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Google dictionary defines assumption as “a thing that is accepted as true or as certain to happen without proof.” It amazes me how much of “assumption” rules our lives and often treat it as fact. We hold a trinket full of them in our head. From the moment we are born, as we expand our awareness of the world around us, we gradually acquire various categories of assumption. We snap them left and right as an intricate part of our psychosocial development, from the introduction to the religion we are born in, our social and cultural environment, and, most definitely, to our personal relationships. Assumptions are the basis of most of our expectations and what others expect from us. It is also the root of countless erroneous thinking that we hold as truths.
The other day I got very upset with my daughter for failing to respond with alacrity to a demand that I considered urgent. There are a few assumptions involved in this that have caused my disappointment; first, that she should have figured out that the demand was of an urgent nature; second, I consider myself responsive toward her and I expect the same from her; and third, I’m her father and by God she better respond quickly to me.
“The trouble with assumption is we tend to treat it as self-evident, a fact. A group may hold a common assumption of how the world works and impose the same assumption and expectation on others.”
The trouble with assumption is we tend to treat it as self-evident, a fact. A group may hold a common assumption of how the world works and impose the same assumption and expectation on others. On a personal level, we hold assumptions on how our partners and family members ought to behave, how friends relate with us, including how people in general interact with us. We hold assumptions of what an orderly society should look like and what a predictable world should be. And when things don’t live up to those assumptions, we think the world has gone helter-skelter.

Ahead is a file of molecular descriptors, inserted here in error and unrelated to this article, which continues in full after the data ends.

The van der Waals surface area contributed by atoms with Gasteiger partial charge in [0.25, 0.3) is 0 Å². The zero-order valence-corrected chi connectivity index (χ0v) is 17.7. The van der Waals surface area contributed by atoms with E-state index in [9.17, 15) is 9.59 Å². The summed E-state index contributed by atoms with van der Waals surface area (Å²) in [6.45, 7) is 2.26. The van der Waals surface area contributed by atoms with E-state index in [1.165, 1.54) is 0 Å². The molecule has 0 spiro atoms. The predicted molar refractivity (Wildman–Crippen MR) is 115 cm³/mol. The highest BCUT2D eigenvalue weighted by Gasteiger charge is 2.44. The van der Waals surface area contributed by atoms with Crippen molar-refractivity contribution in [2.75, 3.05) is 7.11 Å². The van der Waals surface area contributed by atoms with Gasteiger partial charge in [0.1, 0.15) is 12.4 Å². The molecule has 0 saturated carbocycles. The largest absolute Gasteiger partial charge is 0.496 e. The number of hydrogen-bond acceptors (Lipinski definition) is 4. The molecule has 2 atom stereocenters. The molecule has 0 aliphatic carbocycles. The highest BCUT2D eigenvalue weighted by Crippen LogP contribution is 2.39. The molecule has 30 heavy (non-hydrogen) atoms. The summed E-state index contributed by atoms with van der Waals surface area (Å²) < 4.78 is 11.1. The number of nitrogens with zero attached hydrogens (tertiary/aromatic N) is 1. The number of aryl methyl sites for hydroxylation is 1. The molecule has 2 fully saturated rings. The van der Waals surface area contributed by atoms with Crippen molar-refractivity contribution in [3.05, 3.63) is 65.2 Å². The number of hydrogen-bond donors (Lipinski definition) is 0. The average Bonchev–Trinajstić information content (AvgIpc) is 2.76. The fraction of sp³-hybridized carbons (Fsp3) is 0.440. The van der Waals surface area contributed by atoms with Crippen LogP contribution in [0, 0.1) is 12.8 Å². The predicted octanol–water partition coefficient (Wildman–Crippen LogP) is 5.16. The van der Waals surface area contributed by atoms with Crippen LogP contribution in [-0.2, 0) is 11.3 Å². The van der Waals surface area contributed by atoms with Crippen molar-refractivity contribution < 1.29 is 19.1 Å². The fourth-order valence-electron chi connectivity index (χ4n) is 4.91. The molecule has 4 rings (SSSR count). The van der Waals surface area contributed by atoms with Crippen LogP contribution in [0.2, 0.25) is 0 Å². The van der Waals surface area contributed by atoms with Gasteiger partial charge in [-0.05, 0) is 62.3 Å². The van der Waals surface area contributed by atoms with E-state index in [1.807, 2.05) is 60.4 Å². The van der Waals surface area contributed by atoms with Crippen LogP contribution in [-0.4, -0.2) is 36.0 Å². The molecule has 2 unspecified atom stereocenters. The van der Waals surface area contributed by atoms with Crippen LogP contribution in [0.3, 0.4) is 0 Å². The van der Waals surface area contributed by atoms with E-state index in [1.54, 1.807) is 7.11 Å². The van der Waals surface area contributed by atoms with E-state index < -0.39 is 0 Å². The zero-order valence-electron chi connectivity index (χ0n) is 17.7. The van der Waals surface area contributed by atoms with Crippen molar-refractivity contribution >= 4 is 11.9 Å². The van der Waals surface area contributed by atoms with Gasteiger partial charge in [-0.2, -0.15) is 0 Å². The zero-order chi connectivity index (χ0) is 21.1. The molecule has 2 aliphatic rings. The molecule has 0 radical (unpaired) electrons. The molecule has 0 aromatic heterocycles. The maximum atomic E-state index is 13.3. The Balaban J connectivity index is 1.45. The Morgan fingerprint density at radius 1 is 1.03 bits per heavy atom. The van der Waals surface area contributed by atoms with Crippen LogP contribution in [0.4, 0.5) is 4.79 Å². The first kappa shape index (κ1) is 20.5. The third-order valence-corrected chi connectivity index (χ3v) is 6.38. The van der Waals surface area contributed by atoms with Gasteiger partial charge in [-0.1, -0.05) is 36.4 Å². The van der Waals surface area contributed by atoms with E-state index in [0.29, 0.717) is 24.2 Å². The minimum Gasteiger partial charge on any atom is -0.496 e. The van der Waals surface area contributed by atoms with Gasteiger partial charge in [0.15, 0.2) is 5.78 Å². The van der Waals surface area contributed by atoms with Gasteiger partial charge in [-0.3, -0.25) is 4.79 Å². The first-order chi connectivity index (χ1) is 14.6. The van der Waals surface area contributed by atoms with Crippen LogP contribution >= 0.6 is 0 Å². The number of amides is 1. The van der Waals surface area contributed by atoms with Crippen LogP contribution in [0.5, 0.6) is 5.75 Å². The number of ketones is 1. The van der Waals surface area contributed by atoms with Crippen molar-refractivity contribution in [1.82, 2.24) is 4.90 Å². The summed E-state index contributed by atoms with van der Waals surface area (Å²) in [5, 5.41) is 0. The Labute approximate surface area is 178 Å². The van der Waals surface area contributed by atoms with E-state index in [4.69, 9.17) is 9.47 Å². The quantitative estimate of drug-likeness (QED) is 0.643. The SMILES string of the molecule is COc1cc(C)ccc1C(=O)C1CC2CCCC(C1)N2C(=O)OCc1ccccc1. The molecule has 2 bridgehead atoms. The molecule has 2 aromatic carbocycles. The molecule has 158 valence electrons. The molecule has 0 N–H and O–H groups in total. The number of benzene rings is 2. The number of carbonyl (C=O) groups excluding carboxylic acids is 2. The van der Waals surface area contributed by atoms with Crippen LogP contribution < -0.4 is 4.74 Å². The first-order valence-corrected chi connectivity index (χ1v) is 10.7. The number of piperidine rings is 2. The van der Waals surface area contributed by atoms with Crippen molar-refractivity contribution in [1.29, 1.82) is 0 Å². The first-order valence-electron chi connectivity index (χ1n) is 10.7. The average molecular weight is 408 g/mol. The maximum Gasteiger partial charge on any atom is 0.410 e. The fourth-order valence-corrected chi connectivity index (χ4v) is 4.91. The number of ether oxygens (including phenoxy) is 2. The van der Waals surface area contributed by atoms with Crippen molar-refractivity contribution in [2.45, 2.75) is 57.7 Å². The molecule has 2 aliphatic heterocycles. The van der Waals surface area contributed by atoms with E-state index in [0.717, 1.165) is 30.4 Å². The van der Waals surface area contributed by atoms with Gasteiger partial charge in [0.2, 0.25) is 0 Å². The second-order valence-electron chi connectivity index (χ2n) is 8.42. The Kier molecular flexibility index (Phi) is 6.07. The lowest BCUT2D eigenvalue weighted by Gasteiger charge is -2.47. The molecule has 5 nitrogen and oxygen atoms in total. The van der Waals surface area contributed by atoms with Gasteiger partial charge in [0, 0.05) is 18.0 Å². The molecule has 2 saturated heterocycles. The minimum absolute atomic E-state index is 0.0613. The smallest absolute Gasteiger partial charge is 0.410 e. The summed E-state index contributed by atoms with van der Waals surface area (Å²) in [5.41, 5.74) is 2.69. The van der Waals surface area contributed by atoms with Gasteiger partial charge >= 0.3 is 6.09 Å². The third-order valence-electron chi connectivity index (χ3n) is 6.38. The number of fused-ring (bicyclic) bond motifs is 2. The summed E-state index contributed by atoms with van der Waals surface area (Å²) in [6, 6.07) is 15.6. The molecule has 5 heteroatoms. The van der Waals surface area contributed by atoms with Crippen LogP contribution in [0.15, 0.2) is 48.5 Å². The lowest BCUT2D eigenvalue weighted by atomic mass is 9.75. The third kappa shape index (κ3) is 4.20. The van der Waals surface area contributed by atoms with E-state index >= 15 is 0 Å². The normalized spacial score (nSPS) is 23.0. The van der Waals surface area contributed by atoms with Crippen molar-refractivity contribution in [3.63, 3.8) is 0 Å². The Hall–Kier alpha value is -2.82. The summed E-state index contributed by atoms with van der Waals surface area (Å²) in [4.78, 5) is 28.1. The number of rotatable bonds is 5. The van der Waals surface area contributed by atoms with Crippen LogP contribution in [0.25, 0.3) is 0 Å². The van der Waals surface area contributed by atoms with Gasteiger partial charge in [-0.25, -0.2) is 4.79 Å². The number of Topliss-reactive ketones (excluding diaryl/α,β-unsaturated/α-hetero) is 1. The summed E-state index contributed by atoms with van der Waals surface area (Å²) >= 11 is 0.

“The point is to take assumption for what it is, a formulation of what we think things ought to be, not a fact.”
Assumption is not bad. It is often necessary as a tentative working model that allows us to function and navigate our social environment. It may or may not be confirmed by actual experience. When confronted with a novel situation we quickly formulate a plan of action based on several assumptions that have held true in the past, sometimes unaware that they may or may not work this time. As it often happens, we inject our emotion to the equation, which further muddies up the uncertain situation. Our brain is biased to things that worked for us in the past and tends to generalize them to all situations. Often our heartaches are the result of failed expectation fueled by our valid or invalid assumption borne out of experience. Take the case of love relationship. There is so much assumption riding on it determined by our individual conditioning and experience, leaving us vulnerable to many missteps. It requires some level of self-awareness to stay on top of our assumption, the source of it, and the feeling we have invested on it.
The point is to take assumption for what it is, a formulation of what we think things ought to be, not a fact.
ABOUT THE AUTHOR Dr. Fernando B. Perfas is an addiction specialist who has written several books and articles on the subject. He currently provides training and consulting services to various government and non-government drug treatment agencies regarding drug treatment and prevention approaches. He can be reached at firstname.lastname@example.org.